### Abstract

We provide a probabilistic definition of the bed load sediment flux. In treating particle positions and motions as stochastic quantities, a flux form of the Master equation (a general expression of conservation) reveals that the volumetric flux involves an advective part equal to the product of an average particle velocity and the particle activity (the solid volume of particles in motion per unit streambed area), and a diffusive part involving the gradient of the product of the particle activity and a diffusivity that arises from the second moment of the probability density function of particle displacements. Gradients in the activity, instantaneous or time-averaged, therefore effect a particle flux. Time-averaged descriptions of the flux involve averaged products of the particle activity, the particle velocity and the diffusivity; the significance of these products depends on the scale of averaging. The flux form of the Exner equation looks like a Fokker-Planck equation (an advection-diffusion form of the Master equation). The entrainment form of the Exner equation similarly involves advective and diffusive terms, but because it is based on the joint probability density function of particle hop distances and associated travel times, this form involves a time derivative term that represents a lag effect associated with the exchange of particles between the static and active states. The formulation is consistent with experimental measurements and simulations of particle motions reported in companion papers.

Original language | English (US) |
---|---|

Article number | F03031 |

Journal | Journal of Geophysical Research: Earth Surface |

Volume | 117 |

Issue number | 3 |

DOIs | |

State | Published - 2012 |

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### ASJC Scopus subject areas

- Earth-Surface Processes
- Geophysics

### Cite this

*Journal of Geophysical Research: Earth Surface*,

*117*(3), [F03031]. https://doi.org/10.1029/2012JF002352

**A probabilistic description of the bed load sediment flux : 1. Theory.** / Furbish, David Jon; Haff, Peter K.; Roseberry, John C.; Schmeeckle, Mark.

Research output: Contribution to journal › Article

*Journal of Geophysical Research: Earth Surface*, vol. 117, no. 3, F03031. https://doi.org/10.1029/2012JF002352

}

TY - JOUR

T1 - A probabilistic description of the bed load sediment flux

T2 - 1. Theory

AU - Furbish, David Jon

AU - Haff, Peter K.

AU - Roseberry, John C.

AU - Schmeeckle, Mark

PY - 2012

Y1 - 2012

N2 - We provide a probabilistic definition of the bed load sediment flux. In treating particle positions and motions as stochastic quantities, a flux form of the Master equation (a general expression of conservation) reveals that the volumetric flux involves an advective part equal to the product of an average particle velocity and the particle activity (the solid volume of particles in motion per unit streambed area), and a diffusive part involving the gradient of the product of the particle activity and a diffusivity that arises from the second moment of the probability density function of particle displacements. Gradients in the activity, instantaneous or time-averaged, therefore effect a particle flux. Time-averaged descriptions of the flux involve averaged products of the particle activity, the particle velocity and the diffusivity; the significance of these products depends on the scale of averaging. The flux form of the Exner equation looks like a Fokker-Planck equation (an advection-diffusion form of the Master equation). The entrainment form of the Exner equation similarly involves advective and diffusive terms, but because it is based on the joint probability density function of particle hop distances and associated travel times, this form involves a time derivative term that represents a lag effect associated with the exchange of particles between the static and active states. The formulation is consistent with experimental measurements and simulations of particle motions reported in companion papers.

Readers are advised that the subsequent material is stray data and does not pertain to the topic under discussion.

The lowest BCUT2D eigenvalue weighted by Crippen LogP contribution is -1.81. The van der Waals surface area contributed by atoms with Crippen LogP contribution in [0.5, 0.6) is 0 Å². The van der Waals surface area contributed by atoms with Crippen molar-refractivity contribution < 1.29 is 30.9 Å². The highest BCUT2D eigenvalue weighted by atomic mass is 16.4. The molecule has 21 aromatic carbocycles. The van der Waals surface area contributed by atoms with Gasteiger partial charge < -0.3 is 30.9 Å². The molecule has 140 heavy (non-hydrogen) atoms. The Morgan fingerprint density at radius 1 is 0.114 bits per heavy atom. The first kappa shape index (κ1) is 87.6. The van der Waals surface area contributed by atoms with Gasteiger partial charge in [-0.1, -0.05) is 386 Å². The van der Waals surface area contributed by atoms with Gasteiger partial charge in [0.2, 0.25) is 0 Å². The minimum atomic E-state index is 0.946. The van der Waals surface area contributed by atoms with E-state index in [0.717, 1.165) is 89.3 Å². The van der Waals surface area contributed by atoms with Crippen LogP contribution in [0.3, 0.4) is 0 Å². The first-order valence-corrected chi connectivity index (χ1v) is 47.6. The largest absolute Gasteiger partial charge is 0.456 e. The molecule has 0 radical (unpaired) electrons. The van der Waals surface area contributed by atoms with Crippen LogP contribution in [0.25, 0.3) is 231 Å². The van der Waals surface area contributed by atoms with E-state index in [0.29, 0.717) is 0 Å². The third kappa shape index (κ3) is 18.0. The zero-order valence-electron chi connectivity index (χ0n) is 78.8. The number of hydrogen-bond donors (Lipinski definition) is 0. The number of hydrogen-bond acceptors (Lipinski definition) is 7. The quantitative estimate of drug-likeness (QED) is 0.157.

AB - We provide a probabilistic definition of the bed load sediment flux. In treating particle positions and motions as stochastic quantities, a flux form of the Master equation (a general expression of conservation) reveals that the volumetric flux involves an advective part equal to the product of an average particle velocity and the particle activity (the solid volume of particles in motion per unit streambed area), and a diffusive part involving the gradient of the product of the particle activity and a diffusivity that arises from the second moment of the probability density function of particle displacements. Gradients in the activity, instantaneous or time-averaged, therefore effect a particle flux. Time-averaged descriptions of the flux involve averaged products of the particle activity, the particle velocity and the diffusivity; the significance of these products depends on the scale of averaging. The flux form of the Exner equation looks like a Fokker-Planck equation (an advection-diffusion form of the Master equation). The entrainment form of the Exner equation similarly involves advective and diffusive terms, but because it is based on the joint probability density function of particle hop distances and associated travel times, this form involves a time derivative term that represents a lag effect associated with the exchange of particles between the static and active states. The formulation is consistent with experimental measurements and simulations of particle motions reported in companion papers.

UR - http://www.scopus.com/inward/record.url?scp=84868322270&partnerID=8YFLogxK

UR - http://www.scopus.com/inward/citedby.url?scp=84868322270&partnerID=8YFLogxK

U2 - 10.1029/2012JF002352

DO - 10.1029/2012JF002352

M3 - Article

VL - 117

JO - Journal of Geophysical Research: Atmospheres

JF - Journal of Geophysical Research: Atmospheres

SN - 2169-897X

IS - 3

M1 - F03031

ER -